A macular hole is a small break, or hole, that occurs in the macula. The macula is the part of the eye responsible for sharp, central vision, so any damage to it can cause blurred vision. Even though a macular hole may sound like an injury, it’s actually related to aging and occurs in people over the age of 55. Some people are more at risk for developing these breaks, which we will discuss below. If you are in a higher risk group, seeing your eye doctor regularly is incredibly important.
What Causes a Macular Hole?
Macular holes are most common in women over the age of 55. In the majority of cases, the holes occur spontaneously, so it’s hard to tell if they are due to something specific. Once a macular hole occurs in one eye, a person is 5% to 15% more likely to develop one in the other eye.
Here’s a small anatomy less for you. The eye’s interior is filled with a gel substance called vitreous. The gel is filled with millions of small fibers that are attached to the retina’s surface. However, as we age, the vitreous slowly pulls away from the retina and fluid fills in the gaps. Generally speaking, this is a normal process and there are no side effects, aside from light floaters.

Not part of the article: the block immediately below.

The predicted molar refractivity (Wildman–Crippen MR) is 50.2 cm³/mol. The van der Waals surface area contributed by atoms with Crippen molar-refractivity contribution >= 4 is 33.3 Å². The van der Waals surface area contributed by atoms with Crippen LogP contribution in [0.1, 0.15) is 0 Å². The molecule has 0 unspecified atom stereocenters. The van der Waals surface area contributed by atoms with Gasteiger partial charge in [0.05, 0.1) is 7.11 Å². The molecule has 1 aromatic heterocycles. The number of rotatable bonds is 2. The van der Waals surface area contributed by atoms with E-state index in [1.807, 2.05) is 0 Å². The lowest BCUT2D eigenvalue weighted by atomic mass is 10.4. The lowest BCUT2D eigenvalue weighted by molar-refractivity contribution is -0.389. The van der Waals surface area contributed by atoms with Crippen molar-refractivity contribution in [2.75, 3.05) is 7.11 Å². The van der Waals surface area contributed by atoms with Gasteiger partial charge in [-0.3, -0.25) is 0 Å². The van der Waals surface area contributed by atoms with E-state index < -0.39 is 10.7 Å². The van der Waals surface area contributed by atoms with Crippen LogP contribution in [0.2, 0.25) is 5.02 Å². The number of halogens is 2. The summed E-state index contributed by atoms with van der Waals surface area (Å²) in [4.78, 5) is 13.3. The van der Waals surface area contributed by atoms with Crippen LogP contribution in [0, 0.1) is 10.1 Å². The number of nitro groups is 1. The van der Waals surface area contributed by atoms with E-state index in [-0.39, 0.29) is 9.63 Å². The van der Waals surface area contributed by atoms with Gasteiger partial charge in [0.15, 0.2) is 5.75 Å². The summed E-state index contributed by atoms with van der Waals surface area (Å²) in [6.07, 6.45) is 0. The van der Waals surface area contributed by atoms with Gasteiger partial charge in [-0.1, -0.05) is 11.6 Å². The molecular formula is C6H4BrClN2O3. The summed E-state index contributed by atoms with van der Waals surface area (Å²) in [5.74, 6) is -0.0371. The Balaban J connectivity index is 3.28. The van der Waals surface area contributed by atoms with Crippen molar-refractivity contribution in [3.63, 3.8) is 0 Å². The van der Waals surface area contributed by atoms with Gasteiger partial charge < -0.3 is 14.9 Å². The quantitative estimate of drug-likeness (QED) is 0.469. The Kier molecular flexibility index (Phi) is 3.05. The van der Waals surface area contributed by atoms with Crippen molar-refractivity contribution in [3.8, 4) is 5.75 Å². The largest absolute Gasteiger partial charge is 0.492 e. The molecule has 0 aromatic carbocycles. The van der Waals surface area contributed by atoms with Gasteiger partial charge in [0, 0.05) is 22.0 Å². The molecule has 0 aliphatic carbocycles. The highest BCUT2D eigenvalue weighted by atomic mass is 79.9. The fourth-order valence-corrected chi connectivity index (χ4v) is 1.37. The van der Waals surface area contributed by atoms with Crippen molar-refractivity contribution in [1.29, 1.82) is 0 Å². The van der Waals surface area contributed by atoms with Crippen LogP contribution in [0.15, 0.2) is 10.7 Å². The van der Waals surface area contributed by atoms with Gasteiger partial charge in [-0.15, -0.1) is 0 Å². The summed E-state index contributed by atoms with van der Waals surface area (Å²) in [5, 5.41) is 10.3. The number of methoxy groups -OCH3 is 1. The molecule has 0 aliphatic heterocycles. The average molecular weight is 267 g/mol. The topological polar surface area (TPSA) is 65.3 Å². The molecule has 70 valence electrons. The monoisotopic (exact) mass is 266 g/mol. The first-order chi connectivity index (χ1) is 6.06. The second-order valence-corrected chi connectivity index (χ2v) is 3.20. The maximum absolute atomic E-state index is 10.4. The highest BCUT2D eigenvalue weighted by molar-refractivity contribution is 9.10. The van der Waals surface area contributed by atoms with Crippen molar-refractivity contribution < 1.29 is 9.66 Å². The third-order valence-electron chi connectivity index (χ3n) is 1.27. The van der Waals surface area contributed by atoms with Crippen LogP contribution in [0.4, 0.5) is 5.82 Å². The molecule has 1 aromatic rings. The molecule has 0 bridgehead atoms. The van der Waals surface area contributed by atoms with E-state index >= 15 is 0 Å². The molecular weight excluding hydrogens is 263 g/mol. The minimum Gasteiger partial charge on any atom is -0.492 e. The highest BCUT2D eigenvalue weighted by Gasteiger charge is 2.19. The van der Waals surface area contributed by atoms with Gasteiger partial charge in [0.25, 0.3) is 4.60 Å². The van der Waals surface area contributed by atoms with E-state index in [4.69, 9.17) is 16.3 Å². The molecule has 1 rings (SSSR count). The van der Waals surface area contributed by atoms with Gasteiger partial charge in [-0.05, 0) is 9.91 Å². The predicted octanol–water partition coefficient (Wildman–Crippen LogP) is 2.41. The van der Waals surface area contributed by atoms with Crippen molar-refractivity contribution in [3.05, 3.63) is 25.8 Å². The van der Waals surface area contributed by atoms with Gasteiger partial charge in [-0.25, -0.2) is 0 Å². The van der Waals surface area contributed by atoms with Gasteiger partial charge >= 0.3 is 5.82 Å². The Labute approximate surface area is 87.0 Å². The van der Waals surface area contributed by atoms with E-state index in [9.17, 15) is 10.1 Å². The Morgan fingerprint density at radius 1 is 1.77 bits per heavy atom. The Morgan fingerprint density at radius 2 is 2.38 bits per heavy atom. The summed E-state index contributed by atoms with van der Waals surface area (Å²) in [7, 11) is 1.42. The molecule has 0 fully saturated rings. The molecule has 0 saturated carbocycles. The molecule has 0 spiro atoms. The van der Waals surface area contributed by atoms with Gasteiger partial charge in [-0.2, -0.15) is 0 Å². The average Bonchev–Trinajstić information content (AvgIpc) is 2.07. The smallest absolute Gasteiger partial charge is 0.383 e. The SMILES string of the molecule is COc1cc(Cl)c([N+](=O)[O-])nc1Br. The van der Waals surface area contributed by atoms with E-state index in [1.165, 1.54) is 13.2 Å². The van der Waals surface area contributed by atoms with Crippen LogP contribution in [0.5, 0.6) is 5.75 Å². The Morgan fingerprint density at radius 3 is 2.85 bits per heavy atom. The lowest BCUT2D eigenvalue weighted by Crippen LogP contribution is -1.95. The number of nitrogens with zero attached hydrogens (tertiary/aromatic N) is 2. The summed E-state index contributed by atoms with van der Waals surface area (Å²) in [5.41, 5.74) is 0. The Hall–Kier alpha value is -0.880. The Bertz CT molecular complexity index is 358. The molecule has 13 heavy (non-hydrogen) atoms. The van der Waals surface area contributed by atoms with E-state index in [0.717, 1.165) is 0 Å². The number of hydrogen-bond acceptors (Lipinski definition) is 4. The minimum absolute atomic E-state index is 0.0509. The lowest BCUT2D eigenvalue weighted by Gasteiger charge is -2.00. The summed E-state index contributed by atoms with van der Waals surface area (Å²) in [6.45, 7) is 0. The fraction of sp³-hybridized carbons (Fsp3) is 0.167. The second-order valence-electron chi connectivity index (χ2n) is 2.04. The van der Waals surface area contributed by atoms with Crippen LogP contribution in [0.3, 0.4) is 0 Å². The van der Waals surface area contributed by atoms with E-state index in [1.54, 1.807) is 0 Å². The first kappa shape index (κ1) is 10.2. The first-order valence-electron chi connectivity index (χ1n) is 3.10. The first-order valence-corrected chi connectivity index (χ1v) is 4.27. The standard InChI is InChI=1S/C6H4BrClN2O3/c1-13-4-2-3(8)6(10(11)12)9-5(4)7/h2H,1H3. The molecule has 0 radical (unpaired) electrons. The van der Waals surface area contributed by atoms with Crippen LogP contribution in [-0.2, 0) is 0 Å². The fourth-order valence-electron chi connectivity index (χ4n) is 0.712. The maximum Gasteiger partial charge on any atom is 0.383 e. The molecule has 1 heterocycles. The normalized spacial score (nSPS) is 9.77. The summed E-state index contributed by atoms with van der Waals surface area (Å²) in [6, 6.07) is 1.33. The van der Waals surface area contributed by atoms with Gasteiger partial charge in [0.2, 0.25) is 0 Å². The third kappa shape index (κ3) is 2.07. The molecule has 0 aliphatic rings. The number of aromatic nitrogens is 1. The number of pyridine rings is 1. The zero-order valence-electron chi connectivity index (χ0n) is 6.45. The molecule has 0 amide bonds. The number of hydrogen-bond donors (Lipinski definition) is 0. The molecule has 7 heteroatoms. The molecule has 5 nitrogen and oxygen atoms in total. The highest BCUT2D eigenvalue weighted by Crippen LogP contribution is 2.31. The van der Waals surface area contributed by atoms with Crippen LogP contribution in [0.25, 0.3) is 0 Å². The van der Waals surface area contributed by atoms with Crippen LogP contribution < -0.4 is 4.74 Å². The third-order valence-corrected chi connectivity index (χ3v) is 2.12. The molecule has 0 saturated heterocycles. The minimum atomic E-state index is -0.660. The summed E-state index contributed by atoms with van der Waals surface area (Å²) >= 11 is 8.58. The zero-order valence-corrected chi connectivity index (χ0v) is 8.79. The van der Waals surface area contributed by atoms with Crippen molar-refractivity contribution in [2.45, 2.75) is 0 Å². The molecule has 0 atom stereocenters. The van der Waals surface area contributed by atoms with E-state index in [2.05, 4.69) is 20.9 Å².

In some people, the fibers pull away and tear the retina, creating a macular hole. Sometimes, some of the fibers stay attached to the retina and then contract, increasing tension. The fluid that settles into the gaps can leak into the macula, causing blurriness and distorted vision.
Are Certain People More at Risk?
Macular holes are largely spontaneous, but they are more common in some people. If any of the following conditions apply to you, it’s possible that you could be a greater risk for macular holes.
-High myopia (nearsightedness)
-Certain injuries or trauma to the eye
-Diabetic eye disease
-Retinal tear or detachment
-Eye inflammation (uveitis)
-Macular pucker (type of scar tissue over the macula)
-Normal aging process – vitreous shrinks and pulls away
Most people with a macular hole notice blurriness or distortion in their vision. This can be due to various factors, so it’s important to see your eye doctor to rule out other potential causes. If it turns out that you do have a macular hole, it may seal up on its own and nothing further will be needed. In other cases, retinal surgery may be required.
Whether you’re looking for a second opinion or are concerned that you have something wrong with your macula, contact Empire Retina. We are retinal experts and we can give you an accurate diagnosis along with your treatment options.